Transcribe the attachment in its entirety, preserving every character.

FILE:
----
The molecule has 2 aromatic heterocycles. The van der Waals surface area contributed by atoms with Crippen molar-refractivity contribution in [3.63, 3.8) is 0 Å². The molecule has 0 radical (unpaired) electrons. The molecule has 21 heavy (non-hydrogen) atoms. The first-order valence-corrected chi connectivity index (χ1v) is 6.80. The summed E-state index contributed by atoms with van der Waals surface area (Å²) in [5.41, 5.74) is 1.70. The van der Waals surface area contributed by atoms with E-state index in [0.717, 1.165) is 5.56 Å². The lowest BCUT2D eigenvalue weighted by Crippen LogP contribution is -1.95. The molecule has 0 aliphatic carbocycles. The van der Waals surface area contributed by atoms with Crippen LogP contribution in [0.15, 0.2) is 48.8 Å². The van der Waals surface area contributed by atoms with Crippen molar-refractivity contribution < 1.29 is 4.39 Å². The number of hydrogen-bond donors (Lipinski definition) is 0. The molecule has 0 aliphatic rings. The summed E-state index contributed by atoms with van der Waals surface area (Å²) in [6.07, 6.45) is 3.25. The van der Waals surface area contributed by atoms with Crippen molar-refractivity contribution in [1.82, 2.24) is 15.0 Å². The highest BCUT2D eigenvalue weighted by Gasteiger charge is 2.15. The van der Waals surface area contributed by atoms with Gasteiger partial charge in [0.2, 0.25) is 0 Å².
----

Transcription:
The molecule has 2 aromatic heterocycles. The van der Waals surface area contributed by atoms with Crippen molar-refractivity contribution in [3.63, 3.8) is 0 Å². The molecule has 0 radical (unpaired) electrons. The molecule has 21 heavy (non-hydrogen) atoms. The first-order valence-corrected chi connectivity index (χ1v) is 6.80. The summed E-state index contributed by atoms with van der Waals surface area (Å²) in [5.41, 5.74) is 1.70. The van der Waals surface area contributed by atoms with E-state index in [0.717, 1.165) is 5.56 Å². The lowest BCUT2D eigenvalue weighted by Crippen LogP contribution is -1.95. The molecule has 0 aliphatic carbocycles. The van der Waals surface area contributed by atoms with Crippen LogP contribution in [0.15, 0.2) is 48.8 Å². The van der Waals surface area contributed by atoms with Crippen molar-refractivity contribution < 1.29 is 4.39 Å². The number of hydrogen-bond donors (Lipinski definition) is 0. The molecule has 0 aliphatic rings. The summed E-state index contributed by atoms with van der Waals surface area (Å²) in [6.07, 6.45) is 3.25. The van der Waals surface area contributed by atoms with Crippen molar-refractivity contribution in [1.82, 2.24) is 15.0 Å². The highest BCUT2D eigenvalue weighted by Gasteiger charge is 2.15. The van der Waals surface area contributed by atoms with Gasteiger partial charge in [0.2, 0.25) is 0 Å².